He believes, however, that the underwriting cycle could start to loosen as banks begin to pare down their pricing add-ons, their fears of costly "buy backs" of existing loans recede, and rules on mortgage lending are unveiled by the government.

The Nation's Housing: Lenders keeping mortgage stands high 09/29/12 [Last modified: Saturday, September 29, 2012 4:30am]
Photo reprints | Article reprints

Copyright: For copyright information, please check with the distributor of this item, Washington Post - Writers Group.
    

Join the discussion: Click to view comments, add yours

Loading...
  1. As Dow hits new high, Raymond James Financial reports record financial gains

    Banking

    On the same day that the Dow closed at new highs, investment firm Raymond James Financial reported record revenues and earnings for its fiscal third quarter that ended June 30.

    Raymond James Financial CEO Paul Reilly unveiled record quarterly revenues and earnings for the St. Petersburg-based investment firm. [Courtesy of Raymond James Financial]
  2. Florida GDP growth in first quarter 2017 ranks 21st among states, still outpacing U.S.

    Economic Development

    Florida's gross domestic product or GDP rose 1.4 percent in the first quarter, slightly faster than the nation's growth of 1.2 percent and placing Florida 21st among the states for growth rates, according to the U.S. Bureau of Economic Analysis.

    Not too hot. Not too cold.

    These Jackson Square Townhomes began hitting the west Hillsborough County market late last year and continued to be sold into the first quarter of 2017. The real estate sector was the biggest driver of Florida's gross domestic product, which rose 1.4 percent in the first quartrer of 2017.  [JAMES BORCHUCK   |   Times]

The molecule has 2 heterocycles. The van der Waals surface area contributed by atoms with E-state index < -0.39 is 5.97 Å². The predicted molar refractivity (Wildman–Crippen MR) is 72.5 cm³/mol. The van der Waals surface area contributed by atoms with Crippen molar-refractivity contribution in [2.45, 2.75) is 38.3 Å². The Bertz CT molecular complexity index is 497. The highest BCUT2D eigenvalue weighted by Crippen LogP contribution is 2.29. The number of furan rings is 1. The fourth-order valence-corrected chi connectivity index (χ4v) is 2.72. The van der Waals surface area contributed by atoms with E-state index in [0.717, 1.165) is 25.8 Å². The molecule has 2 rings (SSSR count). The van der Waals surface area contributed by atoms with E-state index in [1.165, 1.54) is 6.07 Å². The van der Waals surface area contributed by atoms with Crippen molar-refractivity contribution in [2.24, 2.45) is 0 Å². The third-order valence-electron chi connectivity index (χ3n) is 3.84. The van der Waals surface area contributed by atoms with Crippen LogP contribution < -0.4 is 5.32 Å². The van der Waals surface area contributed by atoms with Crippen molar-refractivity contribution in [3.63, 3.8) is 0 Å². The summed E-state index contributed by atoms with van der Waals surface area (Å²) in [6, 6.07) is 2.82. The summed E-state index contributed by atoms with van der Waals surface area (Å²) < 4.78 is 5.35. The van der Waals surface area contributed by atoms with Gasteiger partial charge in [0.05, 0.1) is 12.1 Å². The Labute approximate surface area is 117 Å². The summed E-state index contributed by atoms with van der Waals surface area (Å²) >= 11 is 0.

3. A new app will help you find your favorite Tampa Bay food trucks

    Food & Dining

    What's new: Food tech

    Local food businesses are embracing new technologies and partnerships to bring us extra deliciousness.

    Michael Blasco of Tampa Bay Food Trucks says that everyone always asked about an app to help find their favorite food trucks. There is, available for iPhones and Droids.
  4. Another Pinellas foreclosure auction fools bidders, raises questions

    Real Estate

    For the second time in six weeks, a company connected to lawyer Roy C. Skelton stood poised to profit from a Pinellas County foreclosure auction that confused even experienced real estate investors.

    A Palm Harbor company bid  $112,300 for  this Largo townhome at a foreclosure auction July 21 not realizing the auction involved a second mortgage, connected to lawyer and  real estate investor Roy Skelton -- and that the bank could still foreclose on the  first mortgage.
[SUSAN TAYLOR MARTIN   |   Times]
  5. Clearwater-based USAmeriBank acquired by New Jersey bank in $816 million deal

    Banking

    CLEARWATER — USAmeriBancorp, Inc., based in Clearwater, is being acquired by New Jersey's Valley National Bancorp in an $816 million deal, it was announced today.

    Joe Chillura, CEO of USAmeribank, shown inside a branch in Ybor City in this file photo.
[KATHLEEN FLYNN l Times]